34 References Information Age Inquiry. (2006f). Pathways to knowledge. Retrieved December 13, 2008 from Information Age Inquiry. (2006g). REACTS. Retrieved December 13, 2008 from Information Age Inquiry. (2006h). Research cycle. Retrieved December 13, 2008 from Information Age Inquiry. (2006i). Big 6 and super 3. Retrieved December 13, 2008 from Johnson, L., & Lamb, A. (2007). Approaches to information and communication literacy. Retrieved December 13, 2008 from Kuhlthau, C. (2008). Carol Collier Kuhlthau. Retrieved December 13, 2008 from Library and Literary Miscellany. (2008). Pathways to knowledge. Retrieved December 13, 2008 from McKenzie, J. (2000). Research cycle Retrieved December 13, 2008 from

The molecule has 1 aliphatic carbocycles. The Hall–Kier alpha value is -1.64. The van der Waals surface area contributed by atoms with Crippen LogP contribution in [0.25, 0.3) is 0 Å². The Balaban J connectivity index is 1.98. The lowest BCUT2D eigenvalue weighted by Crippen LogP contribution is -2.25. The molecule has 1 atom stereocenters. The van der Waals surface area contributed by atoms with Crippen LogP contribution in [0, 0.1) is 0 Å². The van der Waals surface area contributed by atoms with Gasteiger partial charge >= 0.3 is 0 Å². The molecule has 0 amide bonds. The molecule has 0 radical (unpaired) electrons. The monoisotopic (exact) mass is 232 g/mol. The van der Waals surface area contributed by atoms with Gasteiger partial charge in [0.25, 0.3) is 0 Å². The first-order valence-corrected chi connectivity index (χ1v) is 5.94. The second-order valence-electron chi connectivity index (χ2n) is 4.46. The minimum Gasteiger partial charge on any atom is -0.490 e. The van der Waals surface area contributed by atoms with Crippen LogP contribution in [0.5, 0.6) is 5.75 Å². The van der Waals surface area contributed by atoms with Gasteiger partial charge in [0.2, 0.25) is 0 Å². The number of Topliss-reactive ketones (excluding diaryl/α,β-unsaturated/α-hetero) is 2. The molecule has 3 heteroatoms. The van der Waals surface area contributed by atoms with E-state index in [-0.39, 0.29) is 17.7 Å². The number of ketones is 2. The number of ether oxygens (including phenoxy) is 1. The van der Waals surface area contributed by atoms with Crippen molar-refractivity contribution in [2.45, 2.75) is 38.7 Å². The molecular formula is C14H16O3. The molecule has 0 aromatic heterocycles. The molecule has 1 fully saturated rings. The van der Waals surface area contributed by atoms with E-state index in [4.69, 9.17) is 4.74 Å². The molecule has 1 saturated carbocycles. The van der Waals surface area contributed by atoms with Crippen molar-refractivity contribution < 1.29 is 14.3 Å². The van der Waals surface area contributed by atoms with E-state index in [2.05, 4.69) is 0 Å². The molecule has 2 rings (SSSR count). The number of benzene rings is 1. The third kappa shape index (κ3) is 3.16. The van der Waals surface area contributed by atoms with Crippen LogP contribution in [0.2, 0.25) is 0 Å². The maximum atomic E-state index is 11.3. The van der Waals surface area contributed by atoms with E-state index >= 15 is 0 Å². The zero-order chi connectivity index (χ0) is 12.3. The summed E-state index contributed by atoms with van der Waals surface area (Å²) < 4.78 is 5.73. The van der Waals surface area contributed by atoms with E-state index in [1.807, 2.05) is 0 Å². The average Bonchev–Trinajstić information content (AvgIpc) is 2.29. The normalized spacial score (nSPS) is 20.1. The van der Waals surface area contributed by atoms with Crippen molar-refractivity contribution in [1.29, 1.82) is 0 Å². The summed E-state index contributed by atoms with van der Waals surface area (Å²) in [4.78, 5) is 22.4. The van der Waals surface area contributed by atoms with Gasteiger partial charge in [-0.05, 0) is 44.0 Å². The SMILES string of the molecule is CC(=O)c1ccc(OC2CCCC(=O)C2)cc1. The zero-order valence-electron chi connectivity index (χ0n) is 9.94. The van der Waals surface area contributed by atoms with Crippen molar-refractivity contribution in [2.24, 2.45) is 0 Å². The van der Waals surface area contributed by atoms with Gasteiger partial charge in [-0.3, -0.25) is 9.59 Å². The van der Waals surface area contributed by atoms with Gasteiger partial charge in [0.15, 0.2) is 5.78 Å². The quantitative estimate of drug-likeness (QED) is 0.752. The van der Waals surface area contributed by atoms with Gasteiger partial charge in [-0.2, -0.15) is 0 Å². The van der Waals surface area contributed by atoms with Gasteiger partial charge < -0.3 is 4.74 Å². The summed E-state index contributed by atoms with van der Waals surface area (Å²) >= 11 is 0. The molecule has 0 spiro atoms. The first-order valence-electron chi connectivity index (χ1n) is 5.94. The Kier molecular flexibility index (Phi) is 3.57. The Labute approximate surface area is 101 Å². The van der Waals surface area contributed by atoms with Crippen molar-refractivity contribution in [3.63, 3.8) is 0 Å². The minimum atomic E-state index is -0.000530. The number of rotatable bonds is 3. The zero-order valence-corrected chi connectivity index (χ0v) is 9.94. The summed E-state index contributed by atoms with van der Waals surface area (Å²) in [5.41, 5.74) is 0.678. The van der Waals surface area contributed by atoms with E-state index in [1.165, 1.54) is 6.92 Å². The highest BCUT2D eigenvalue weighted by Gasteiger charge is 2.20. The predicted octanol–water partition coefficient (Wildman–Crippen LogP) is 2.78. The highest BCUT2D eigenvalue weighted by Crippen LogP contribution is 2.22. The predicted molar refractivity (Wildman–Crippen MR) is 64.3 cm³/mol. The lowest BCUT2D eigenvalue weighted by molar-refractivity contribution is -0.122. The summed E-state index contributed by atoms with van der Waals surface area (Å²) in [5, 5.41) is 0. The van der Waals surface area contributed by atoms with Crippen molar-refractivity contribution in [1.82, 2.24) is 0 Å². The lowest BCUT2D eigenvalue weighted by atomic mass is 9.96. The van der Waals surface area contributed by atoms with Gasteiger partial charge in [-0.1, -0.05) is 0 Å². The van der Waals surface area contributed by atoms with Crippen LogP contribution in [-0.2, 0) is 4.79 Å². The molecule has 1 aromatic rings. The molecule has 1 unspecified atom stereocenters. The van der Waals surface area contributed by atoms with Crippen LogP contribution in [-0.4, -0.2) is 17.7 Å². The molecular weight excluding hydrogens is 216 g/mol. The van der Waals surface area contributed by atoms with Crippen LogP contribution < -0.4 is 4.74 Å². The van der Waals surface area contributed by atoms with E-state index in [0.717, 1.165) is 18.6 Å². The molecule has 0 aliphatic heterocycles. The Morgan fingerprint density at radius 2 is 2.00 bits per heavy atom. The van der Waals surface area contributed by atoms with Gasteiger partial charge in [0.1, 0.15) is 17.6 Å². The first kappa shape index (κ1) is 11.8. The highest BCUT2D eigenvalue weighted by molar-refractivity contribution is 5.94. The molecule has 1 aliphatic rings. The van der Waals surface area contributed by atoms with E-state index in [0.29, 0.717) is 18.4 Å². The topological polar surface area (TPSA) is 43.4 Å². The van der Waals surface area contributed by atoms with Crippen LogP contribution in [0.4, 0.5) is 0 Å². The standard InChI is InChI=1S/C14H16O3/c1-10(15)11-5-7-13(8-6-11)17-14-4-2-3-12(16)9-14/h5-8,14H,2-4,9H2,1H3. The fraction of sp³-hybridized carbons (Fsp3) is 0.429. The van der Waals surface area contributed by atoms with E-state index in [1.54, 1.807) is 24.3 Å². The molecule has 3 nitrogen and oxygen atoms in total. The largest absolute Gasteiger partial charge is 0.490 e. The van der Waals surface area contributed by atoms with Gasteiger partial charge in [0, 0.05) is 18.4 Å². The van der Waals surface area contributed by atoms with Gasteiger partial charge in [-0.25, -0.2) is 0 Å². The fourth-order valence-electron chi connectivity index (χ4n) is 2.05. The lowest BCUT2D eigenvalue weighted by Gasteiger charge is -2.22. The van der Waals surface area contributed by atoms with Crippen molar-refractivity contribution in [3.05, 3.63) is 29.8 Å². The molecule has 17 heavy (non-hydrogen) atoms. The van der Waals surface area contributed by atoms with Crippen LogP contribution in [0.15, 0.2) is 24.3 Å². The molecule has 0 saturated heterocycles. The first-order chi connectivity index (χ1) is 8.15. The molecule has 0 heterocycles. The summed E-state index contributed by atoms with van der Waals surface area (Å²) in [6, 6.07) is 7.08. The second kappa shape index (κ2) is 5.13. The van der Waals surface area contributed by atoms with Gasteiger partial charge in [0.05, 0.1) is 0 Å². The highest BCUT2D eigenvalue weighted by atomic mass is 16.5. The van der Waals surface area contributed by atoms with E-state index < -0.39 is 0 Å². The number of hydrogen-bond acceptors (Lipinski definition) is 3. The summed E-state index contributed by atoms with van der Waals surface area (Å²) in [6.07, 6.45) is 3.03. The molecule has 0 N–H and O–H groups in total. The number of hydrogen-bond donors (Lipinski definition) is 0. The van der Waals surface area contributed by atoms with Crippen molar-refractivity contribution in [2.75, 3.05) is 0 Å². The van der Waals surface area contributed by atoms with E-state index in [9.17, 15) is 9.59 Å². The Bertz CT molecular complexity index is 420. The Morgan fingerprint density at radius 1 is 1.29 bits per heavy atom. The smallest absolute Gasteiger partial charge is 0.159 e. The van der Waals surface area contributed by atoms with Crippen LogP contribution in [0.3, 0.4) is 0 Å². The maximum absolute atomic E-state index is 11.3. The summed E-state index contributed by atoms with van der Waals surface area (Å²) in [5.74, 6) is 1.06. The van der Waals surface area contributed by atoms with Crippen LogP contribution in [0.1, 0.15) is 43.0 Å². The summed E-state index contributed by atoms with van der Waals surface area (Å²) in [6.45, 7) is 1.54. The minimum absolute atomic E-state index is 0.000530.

35 References Maryland State Department of Education. (2008). Teaching and learning: Social studies. Retrieved December 14, 2008 from Montgomery County Public Schools. (2007). Information literacy: A shared responsibility. The Information Literacy Guide, NoodleTools. (2007). Information Literacy. Retrieved December 13, 2008 from Premiere Speakers Bureau. (2008). Ian Jukes Speech Topics. Retrieved from Space Coast Media Center. (2008). Implementing FINDS [PowerPoint slides]. Retrieved December 13, 2008 from